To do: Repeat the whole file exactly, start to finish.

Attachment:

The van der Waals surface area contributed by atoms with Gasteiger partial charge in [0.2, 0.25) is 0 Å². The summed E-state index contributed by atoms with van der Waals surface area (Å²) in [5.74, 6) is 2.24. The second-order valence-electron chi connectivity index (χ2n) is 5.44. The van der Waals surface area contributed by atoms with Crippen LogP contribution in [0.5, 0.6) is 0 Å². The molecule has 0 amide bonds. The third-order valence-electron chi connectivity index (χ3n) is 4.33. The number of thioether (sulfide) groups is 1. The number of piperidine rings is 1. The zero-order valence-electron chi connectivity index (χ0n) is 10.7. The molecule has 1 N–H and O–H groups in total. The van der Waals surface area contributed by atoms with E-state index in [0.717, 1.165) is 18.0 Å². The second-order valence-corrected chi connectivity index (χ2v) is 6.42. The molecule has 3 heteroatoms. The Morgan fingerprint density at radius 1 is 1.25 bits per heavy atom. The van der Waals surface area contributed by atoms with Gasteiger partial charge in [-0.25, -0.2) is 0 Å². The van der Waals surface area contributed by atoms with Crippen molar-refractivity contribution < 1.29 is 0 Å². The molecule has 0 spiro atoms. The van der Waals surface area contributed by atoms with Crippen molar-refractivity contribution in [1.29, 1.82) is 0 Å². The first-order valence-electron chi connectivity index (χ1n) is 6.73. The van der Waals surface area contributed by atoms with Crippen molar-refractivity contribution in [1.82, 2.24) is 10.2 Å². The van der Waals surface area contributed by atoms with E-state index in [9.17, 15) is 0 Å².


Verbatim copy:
The van der Waals surface area contributed by atoms with Gasteiger partial charge in [0.2, 0.25) is 0 Å². The summed E-state index contributed by atoms with van der Waals surface area (Å²) in [5.74, 6) is 2.24. The second-order valence-electron chi connectivity index (χ2n) is 5.44. The van der Waals surface area contributed by atoms with Crippen LogP contribution in [0.5, 0.6) is 0 Å². The molecule has 0 amide bonds. The third-order valence-electron chi connectivity index (χ3n) is 4.33. The number of thioether (sulfide) groups is 1. The number of piperidine rings is 1. The zero-order valence-electron chi connectivity index (χ0n) is 10.7. The molecule has 1 N–H and O–H groups in total. The van der Waals surface area contributed by atoms with E-state index in [0.717, 1.165) is 18.0 Å². The second-order valence-corrected chi connectivity index (χ2v) is 6.42. The molecule has 3 heteroatoms. The Morgan fingerprint density at radius 1 is 1.25 bits per heavy atom. The van der Waals surface area contributed by atoms with Gasteiger partial charge in [-0.25, -0.2) is 0 Å². The van der Waals surface area contributed by atoms with Crippen molar-refractivity contribution < 1.29 is 0 Å². The molecule has 0 spiro atoms. The van der Waals surface area contributed by atoms with Crippen molar-refractivity contribution in [1.29, 1.82) is 0 Å². The first-order valence-electron chi connectivity index (χ1n) is 6.73. The van der Waals surface area contributed by atoms with Crippen molar-refractivity contribution in [1.82, 2.24) is 10.2 Å². The van der Waals surface area contributed by atoms with E-state index in [9.17, 15) is 0 Å².